If baked potatoes are more your style, there's an easier way to do that, too. Instead of waiting up to 90 minutes for your potatoes to bake in the oven, cut out most of that time by starting them in the microwave. Zap your potatoes for 8-10 minutes to get the baking process well underway, then finish them off in the oven for just 20 minutes to achieve that crispy skin we all love so much.


It seems like there are a million ways to cook corn on the cob, with the most popular being boiled or on the grill. While neither of those methods are terribly difficult, they can be time-consuming. Save yourself a ton of time by using your microwave instead. Set them right on the turntable in your microwave with the husks still on, and cook on high for 2 minutes. Flip them over and microwave for another 2 minutes, then let them sit for about 3 minutes to cool. That's all it takes for fully cooked corn on the cob — and I haven't even gotten to the best part yet. Once they've cooled enough to handle, the husks and all those pesky strings will basically fall right off, so no more sitting on your back porch shucking corn over a bucket for 30 minutes before you can start cooking dinner.

Butternut squash

Butternut squash has a way of popping up everywhere toward the end of summer and all through fall. It's in big baskets at your grocery store and spilling from the edges of local farm stands. But what do you do with this giant, hard squash? The traditional way to cook a butternut squash is to roast it, but that's an exercise in both patience and muscle power. First you have to wrestle the monstrous thing in half, then scoop out all the seeds — and that's only the beginning. Once it's done roasting, you nearly burn your fingertips trying to dig all of the hot flesh away from the skin. No worries. I'm here to tell you that there is, in fact, a much easier way. Wrap your butternut squash in foil, set in your slower cooker on high and leave it there for four hours ... and that's it. Once the time's up, let it sit for 15 minutes, and it'll be ready to handle. After it's cooked, it's so much easier to cut in half, and the seeds just slip right out — no wrestling required.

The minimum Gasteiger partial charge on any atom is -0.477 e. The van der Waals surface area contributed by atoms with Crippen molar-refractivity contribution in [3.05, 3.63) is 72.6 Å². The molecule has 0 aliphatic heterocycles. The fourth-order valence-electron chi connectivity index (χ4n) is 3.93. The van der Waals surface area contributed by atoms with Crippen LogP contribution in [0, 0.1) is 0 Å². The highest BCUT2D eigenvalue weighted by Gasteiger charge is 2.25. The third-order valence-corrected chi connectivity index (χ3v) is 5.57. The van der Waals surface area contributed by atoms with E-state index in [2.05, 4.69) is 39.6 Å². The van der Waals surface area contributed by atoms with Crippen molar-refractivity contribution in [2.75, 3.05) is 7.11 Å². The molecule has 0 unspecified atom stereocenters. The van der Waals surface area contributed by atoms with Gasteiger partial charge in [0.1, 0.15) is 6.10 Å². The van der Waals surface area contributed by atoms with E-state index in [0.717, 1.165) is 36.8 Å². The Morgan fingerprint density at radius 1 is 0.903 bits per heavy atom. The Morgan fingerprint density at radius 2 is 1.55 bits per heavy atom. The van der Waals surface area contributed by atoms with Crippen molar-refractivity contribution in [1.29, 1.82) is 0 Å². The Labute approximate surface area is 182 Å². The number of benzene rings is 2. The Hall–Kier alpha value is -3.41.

Brussels sprouts